Why SQL_MODE is essential even when not perfect

In a recent rant on Why I think SQL_MODE is useless…, I wanted to counteract this statement with why we MUST all use SQL_MODE, even with the inherit flaws.

The fundamental principle of a database is to restore and retrieve data. When I can insert data into the database and then I select this data it is different, this is fundamentally wrong. This is a loss of essential data integrity, something a database should NEVER do.

SQL_MODE solves the problem of “silent truncation” in most instances, and produces an all important error. As pointed out, the SQL_MODE has several limitations, however the benefits do out way the risks. Quality control on source code can reduce the limitations, but no amount of coding can stop the CRUD that comes out of the database without some SQL_MODE settings.

I would ask two more important questions.

  1. How in the first place can such a critical feature of silent data truncation ever be permitted in MySQL? Who made that decision and why?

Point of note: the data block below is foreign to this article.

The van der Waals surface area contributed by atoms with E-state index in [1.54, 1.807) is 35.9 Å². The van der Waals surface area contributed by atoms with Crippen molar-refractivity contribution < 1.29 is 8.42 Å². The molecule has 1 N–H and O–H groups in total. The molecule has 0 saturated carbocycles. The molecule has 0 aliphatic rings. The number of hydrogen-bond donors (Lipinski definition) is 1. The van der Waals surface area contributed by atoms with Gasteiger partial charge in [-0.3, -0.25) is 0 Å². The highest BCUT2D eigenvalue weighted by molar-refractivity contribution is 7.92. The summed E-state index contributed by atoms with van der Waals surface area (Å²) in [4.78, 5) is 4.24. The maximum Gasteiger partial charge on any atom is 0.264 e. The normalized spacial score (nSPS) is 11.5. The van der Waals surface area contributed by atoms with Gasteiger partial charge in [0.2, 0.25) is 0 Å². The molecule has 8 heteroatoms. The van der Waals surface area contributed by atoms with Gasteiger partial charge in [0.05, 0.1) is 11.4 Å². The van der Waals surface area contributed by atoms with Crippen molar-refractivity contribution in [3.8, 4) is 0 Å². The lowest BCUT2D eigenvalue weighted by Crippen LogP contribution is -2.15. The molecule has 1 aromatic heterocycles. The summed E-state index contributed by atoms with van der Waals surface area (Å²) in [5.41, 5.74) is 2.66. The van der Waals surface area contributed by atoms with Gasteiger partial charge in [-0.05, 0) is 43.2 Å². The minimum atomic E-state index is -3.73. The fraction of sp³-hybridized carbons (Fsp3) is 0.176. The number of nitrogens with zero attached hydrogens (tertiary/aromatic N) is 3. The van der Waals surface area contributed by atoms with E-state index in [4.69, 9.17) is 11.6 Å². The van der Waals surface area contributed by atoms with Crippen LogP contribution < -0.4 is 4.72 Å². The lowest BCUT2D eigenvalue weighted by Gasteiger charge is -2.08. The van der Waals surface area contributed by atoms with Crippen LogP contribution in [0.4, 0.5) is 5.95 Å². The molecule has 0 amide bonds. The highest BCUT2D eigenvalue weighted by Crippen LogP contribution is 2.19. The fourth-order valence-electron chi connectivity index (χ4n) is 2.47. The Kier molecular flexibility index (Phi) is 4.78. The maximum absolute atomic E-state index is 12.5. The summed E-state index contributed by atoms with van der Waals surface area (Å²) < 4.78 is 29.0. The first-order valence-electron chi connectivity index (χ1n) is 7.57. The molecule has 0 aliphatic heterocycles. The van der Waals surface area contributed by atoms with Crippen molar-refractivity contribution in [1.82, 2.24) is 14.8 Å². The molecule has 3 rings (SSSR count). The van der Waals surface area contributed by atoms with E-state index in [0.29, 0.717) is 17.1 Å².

2. When is the owner of MySQL codebase realize this is rather ridiculous and enforce essential minimual data integrity that can be obtain with options including STRICT_ALL_TABLES, NO_ZERO_DATE, NO_ZERO_IN_DATE and NO_ENGINE_SUBSTITUTION.


MySQL Idiosyncrasies That Bite

The following are my slides that I presented at ODTUG Kaleidoscope 2010. This presentation talks about the MySQL defaults including a non-transactional state, silent data truncations, date management, and transaction isolation options. These are all critical for data integrity and consistency. I also cover in-depth topics including SQL_MODE, character sets and collations.